I have previously tried your approach but couldn't get it to work. My problem is still however with defining the equation for either circle. While I can work out the origin for the inner circle, being the difference in the wall thicknesses (ie x = (w0-w2)/2 and y = (w1 - w3)/2) I don't see how to work out the radius of either circle from the information I have.
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  6. #6
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    Oh. I was kind of assuming you already knew the radius of the outer circle. Do you not know that? Do you still have the ability to make measurements? Can you measure the diameter of the outer circle?
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  7. #7
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    Unfortunately I don't do the measurements, I just have a list of the thickness measurements. So I don't have access to any information about either diameter, which makes things much more difficult.
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  8. #8
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    All right. You can still follow my procedure. Let D be the outer diameter, and let d be the inner diameter. Consider the four points:

    P_{0}=(D/2-w_{0},0),

    P_{1}=(0,D/2-w_{1}),

    P_{2}=(-D/2+w_{2},0),

    P_{3}=(0,-D/2+w_{3}).

    They are the coordinates of the intersections of where you measured your four thicknesses, with the inner circle. Let (a,b) be the coordinates of the center of the inner circle, with the origin at the center of the outer circle. Then you have three unknowns: a, b, D. But you also have three equations:

    |(a,b)-P_{0}|=|(a,b)-P_{1}|,

    |(a,b)-P_{0}|=|(a,b)-P_{2}|,

    |(a,b)-P_{0}|=|(a,b)-P_{3}|.

    I used Mathematica to solve these equations for the unknowns. It spits out three answers, two of which, while they may solve the equations in certain special circumstances, are not, I think, the most general. Here they are:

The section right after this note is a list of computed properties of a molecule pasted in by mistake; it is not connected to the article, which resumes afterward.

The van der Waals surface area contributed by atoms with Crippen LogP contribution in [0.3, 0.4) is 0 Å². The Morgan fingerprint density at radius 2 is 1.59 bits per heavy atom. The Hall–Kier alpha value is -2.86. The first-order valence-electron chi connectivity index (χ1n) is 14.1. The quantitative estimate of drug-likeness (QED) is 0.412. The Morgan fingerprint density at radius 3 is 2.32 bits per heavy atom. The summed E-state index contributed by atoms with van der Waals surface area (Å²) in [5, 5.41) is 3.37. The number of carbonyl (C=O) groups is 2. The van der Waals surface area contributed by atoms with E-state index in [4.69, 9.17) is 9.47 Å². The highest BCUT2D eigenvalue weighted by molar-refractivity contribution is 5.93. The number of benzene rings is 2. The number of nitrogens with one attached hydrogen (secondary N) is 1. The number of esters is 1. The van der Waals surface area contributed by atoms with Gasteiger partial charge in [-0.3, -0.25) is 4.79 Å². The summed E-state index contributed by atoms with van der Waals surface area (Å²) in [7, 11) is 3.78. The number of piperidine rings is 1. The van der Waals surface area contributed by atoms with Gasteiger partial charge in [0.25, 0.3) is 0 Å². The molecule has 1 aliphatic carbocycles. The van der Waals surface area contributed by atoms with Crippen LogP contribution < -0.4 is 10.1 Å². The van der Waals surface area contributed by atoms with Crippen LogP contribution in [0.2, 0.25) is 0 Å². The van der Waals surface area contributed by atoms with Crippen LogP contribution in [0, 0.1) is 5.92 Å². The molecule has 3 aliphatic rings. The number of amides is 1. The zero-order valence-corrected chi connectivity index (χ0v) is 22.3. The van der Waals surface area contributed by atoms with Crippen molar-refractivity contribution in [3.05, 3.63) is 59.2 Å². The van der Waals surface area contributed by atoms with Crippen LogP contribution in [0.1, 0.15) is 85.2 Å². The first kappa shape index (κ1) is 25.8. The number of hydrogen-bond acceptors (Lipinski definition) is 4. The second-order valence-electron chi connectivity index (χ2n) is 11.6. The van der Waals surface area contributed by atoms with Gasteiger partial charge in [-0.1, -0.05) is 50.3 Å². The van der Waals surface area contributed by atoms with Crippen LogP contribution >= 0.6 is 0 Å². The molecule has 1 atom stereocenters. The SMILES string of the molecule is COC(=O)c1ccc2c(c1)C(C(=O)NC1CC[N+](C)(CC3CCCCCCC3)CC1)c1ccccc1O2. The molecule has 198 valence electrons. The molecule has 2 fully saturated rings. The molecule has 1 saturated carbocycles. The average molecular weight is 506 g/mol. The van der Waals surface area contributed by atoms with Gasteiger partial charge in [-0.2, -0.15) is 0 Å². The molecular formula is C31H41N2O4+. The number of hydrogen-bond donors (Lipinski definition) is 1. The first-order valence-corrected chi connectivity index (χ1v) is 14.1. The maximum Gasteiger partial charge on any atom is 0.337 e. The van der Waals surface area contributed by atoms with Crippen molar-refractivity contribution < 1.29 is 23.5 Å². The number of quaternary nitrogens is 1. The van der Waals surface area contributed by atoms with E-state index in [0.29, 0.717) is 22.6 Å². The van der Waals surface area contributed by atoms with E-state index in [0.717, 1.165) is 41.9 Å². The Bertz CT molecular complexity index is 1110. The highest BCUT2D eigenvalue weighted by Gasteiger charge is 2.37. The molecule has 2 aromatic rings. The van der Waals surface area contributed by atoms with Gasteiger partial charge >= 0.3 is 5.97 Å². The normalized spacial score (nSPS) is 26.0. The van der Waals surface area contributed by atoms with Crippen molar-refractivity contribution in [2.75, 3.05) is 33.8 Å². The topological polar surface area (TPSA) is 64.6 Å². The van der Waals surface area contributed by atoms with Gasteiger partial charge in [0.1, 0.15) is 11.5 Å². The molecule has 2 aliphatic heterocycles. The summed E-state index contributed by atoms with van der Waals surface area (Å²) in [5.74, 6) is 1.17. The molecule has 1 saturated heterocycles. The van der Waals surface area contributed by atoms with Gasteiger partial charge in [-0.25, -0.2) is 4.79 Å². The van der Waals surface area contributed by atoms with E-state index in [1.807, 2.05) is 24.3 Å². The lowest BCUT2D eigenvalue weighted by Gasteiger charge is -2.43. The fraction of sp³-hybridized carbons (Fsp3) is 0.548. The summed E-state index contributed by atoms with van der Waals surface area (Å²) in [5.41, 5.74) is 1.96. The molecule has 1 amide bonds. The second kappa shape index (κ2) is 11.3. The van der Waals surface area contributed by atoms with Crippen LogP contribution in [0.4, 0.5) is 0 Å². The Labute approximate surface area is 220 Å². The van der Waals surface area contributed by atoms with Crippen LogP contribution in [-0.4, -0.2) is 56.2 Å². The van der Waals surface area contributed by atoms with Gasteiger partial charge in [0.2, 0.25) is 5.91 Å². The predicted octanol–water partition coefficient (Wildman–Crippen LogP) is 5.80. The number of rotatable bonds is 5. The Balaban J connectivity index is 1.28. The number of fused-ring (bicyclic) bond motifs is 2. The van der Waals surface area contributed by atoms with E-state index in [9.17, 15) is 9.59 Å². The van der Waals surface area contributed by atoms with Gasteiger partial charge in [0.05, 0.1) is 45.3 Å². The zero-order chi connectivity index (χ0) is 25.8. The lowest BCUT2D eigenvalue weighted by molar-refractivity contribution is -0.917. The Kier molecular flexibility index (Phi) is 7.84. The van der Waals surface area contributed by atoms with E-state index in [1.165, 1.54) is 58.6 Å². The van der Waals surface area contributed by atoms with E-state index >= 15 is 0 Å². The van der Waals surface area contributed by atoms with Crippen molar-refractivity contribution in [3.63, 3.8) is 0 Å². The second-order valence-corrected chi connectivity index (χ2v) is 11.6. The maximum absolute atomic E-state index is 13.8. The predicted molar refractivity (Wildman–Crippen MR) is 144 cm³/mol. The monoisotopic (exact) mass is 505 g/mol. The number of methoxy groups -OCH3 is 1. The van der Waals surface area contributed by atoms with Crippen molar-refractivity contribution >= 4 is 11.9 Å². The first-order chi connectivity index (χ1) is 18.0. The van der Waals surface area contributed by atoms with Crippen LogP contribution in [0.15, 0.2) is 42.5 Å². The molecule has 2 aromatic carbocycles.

Solution 1:

    a=\dfrac{w_{1}(w_{2}-2w_{3})+w_{2}w_{3}+w_{0}(w_{1}-2w_{2}+w_{3})}{2w_{2}-2w_{0}},\;b=\dfrac{1}{2}\,(w_{3}-w_{1}), \;D=w_{0}+w_{2}.

    Solution 2:

    a=\dfrac{1}{2}\,(w_{2}-w_{0}),\;b=\dfrac{w_{1}(w_{2}-2w_{3})+w_{2}w_{3}+w_{0}(w_{1}-2w_{2}+w_{3})}{2w_{3}-2w_{1}},\;D=w_{1}+w_{3}.

    Solution 3: (I think this the most likely one)

    a=\dfrac{1}{2}\,(w_{2}-w_{0}),\; b=\dfrac{1}{2}\,(w_{3}-w_{1}),\;D=\dfrac{2w_{0}w_{2}-2w_{1}w_{3}}{w_{0}-w_{1}+w_{2}-w_{3}}.

    Now then: we can compute the diameter of the inner circle as follows:

    \dfrac{d}{2}=|(a,b)-P_{0}|, or

    \dfrac{d^{2}}{4}=(D/2-w_{0}-a)^{2}+b^{2}, or

    d^{2}=4((D/2-w_{0}-a)^{2}+b^{2}).

    Finally, if w is the target thickness at the thinnest spot, we must have that

    w+\dfrac{d}{2}+|(a,b)|=\dfrac{D}{2}, implying that

    w=\dfrac{D}{2}-\dfrac{d}{2}-|(a,b)|.

    Does that makes sense?
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  9. #9
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    Hey thanks for the reply again. It all makes sense and I came out with the outer diameter equation you got in Solution 3 as well when I was trying to solve it analytically by hand. Unfortunately the results I get are not what are expected, for example (11, 10.9, 11.2, 11.1) gives an outer diameter of around 22 and I know these pipes have a diameter greater than 100. I'm starting to strongly suspect that these widths alone are not enough information to define the equations of the circles fully.

    Thanks again for your help.
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  10. #10
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    I think you may be right. If you think about the special, concentric case, you could increase both the inner and outer diameters at the same rate, and not change the width measurements you take. The same might be true in the non-concentric case.

    Thinking about the actual physical problem: if you have the ability to measure those widths, then surely you could measure the outer diameter. If you have access to the end of a pipe, then you could even measure the inner diameter pretty closely with an internal caliper. That would enable you to uniquely solve the problem, I think.